To the Editor:
I cannot even begin to express how thoroughly disturbed I was regarding this past week’s article. In a culture where women and young girls are often sexualized in the media, this article’s content (not just the events that took place, but the way they were written and published) makes it clear the battle to help our youth is far from over. Make no mistake, I am outraged something like this was even able to occur in our community, but just as angry and disgusted how it was portrayed in the newspaper. Only the victim’s identity was protected in last week’s article, because clearly, nothing else was important to the author. The style in which the article was written almost lends itself to prurient interests, bringing to light extreme details that the public did not need to read or know.
According to the Rape, Abuse & Incest National Network, 54 percent of sexual violence crimes are not reported to the police. After reading last week’s article, can you imagine why? Granite Falls and the Upper Sioux Community are small, and I’d like to wager that people will be slow to deny that news travels fast. With the details of this crime unnecessarily painted out for the entire surrounding areas to see, I can’t even imagine how much harder that will be for the victim to process and move on from what has happened to her—or for how long her identity will remain anonymous. She has already had to come forward and relive this experience by reporting it, and I highly doubt she will find comfort in knowing the rest of the community now know the details of her experience as well.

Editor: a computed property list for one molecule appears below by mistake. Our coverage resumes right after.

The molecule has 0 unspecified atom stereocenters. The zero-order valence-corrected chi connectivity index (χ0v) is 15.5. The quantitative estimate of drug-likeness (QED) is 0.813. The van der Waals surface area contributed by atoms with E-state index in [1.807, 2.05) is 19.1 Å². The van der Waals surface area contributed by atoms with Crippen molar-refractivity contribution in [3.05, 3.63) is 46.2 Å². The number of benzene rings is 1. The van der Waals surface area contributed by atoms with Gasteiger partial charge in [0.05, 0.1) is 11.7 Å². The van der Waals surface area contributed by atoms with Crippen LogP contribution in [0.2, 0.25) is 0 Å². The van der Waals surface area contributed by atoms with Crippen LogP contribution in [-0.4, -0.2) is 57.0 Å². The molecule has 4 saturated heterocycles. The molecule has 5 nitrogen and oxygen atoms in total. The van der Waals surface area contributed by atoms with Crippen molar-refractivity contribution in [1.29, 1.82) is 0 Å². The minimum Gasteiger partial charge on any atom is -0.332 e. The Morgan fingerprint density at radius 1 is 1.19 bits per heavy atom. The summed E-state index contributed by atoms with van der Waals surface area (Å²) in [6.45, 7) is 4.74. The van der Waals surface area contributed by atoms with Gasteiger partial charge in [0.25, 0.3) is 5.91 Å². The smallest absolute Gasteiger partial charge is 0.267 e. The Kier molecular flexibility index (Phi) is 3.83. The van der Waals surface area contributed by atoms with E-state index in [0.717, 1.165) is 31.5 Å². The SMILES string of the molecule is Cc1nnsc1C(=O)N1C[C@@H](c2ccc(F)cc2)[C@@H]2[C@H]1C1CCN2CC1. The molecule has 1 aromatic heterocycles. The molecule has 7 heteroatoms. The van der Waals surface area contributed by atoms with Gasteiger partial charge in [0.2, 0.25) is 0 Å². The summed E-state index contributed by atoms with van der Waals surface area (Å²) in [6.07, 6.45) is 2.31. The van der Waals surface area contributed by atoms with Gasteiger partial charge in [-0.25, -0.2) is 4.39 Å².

There was no respect for the victim in last week’s article, nor any empathy on behalf of the author. This is a young girl we’re talking about—is there no limit to what is ethical when speaking of an underage child? Making your community aware of unsafe citizens is one thing, but spelling out every detail of a sexual crime, all of which includes an underage person still within the community? I couldn’t believe it was even published. As a woman who has spent many hours (and a large part of my undergrad thesis) to studying how to fight against the sexualization of young girls, I can say with conviction that the details presented in this article will hurt the victim, not help her.
The age of consent exists for a reason. Pre-teens and teenagers are still developing and exploring the mental, emotional, and physical complexities of their minds and bodies. They are not always the best judge of what is right and healthy, and when people take advantage of that, it can cripple youth throughout the rest of their adolescent experience, and well into adulthood. The author should have respected this age of consent, as well as better judgment, regarding what is appropriate (as far as what the community needs to know) and what isn’t. As an older sister to a fifth grade girl, all I can convey is parents and siblings, PLEASE be present, positive figures in your younger family members’ lives.
Page 2 of 2 - I can only hope Granite Falls and the Upper Sioux Community can respect a young girl’s privacy as she begins to cope with the recent injustice done to her. I also hope we can stand behind her as healthy, safe sources of strength and support.